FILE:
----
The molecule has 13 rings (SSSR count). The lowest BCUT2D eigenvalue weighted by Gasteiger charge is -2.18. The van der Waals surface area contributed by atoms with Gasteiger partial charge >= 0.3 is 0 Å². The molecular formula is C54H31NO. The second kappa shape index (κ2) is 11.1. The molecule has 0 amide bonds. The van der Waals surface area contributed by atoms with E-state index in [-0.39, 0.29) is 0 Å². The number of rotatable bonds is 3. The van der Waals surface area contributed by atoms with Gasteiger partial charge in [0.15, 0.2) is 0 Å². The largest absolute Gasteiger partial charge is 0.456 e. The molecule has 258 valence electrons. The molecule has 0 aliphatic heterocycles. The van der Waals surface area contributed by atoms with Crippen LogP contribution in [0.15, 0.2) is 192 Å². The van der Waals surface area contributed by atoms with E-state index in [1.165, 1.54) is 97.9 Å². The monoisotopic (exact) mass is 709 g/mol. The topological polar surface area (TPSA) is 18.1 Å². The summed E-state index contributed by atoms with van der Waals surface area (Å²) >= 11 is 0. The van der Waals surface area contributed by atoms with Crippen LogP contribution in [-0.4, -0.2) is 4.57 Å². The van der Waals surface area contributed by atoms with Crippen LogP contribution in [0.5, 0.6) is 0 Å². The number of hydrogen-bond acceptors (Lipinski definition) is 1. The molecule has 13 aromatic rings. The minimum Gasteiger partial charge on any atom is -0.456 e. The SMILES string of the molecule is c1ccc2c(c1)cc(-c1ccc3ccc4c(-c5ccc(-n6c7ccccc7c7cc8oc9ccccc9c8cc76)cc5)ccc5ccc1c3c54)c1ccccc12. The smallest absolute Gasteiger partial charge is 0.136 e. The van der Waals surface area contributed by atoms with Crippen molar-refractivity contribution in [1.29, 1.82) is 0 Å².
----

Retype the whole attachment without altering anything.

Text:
The molecule has 13 rings (SSSR count). The lowest BCUT2D eigenvalue weighted by Gasteiger charge is -2.18. The van der Waals surface area contributed by atoms with Gasteiger partial charge >= 0.3 is 0 Å². The molecular formula is C54H31NO. The second kappa shape index (κ2) is 11.1. The molecule has 0 amide bonds. The van der Waals surface area contributed by atoms with E-state index in [-0.39, 0.29) is 0 Å². The number of rotatable bonds is 3. The van der Waals surface area contributed by atoms with Gasteiger partial charge in [0.15, 0.2) is 0 Å². The largest absolute Gasteiger partial charge is 0.456 e. The molecule has 258 valence electrons. The molecule has 0 aliphatic heterocycles. The van der Waals surface area contributed by atoms with Crippen LogP contribution in [0.15, 0.2) is 192 Å². The van der Waals surface area contributed by atoms with E-state index in [1.165, 1.54) is 97.9 Å². The monoisotopic (exact) mass is 709 g/mol. The topological polar surface area (TPSA) is 18.1 Å². The summed E-state index contributed by atoms with van der Waals surface area (Å²) >= 11 is 0. The van der Waals surface area contributed by atoms with Crippen LogP contribution in [-0.4, -0.2) is 4.57 Å². The van der Waals surface area contributed by atoms with Crippen LogP contribution in [0.5, 0.6) is 0 Å². The number of hydrogen-bond acceptors (Lipinski definition) is 1. The molecule has 13 aromatic rings. The minimum Gasteiger partial charge on any atom is -0.456 e. The SMILES string of the molecule is c1ccc2c(c1)cc(-c1ccc3ccc4c(-c5ccc(-n6c7ccccc7c7cc8oc9ccccc9c8cc76)cc5)ccc5ccc1c3c54)c1ccccc12. The smallest absolute Gasteiger partial charge is 0.136 e. The van der Waals surface area contributed by atoms with Crippen molar-refractivity contribution in [1.29, 1.82) is 0 Å².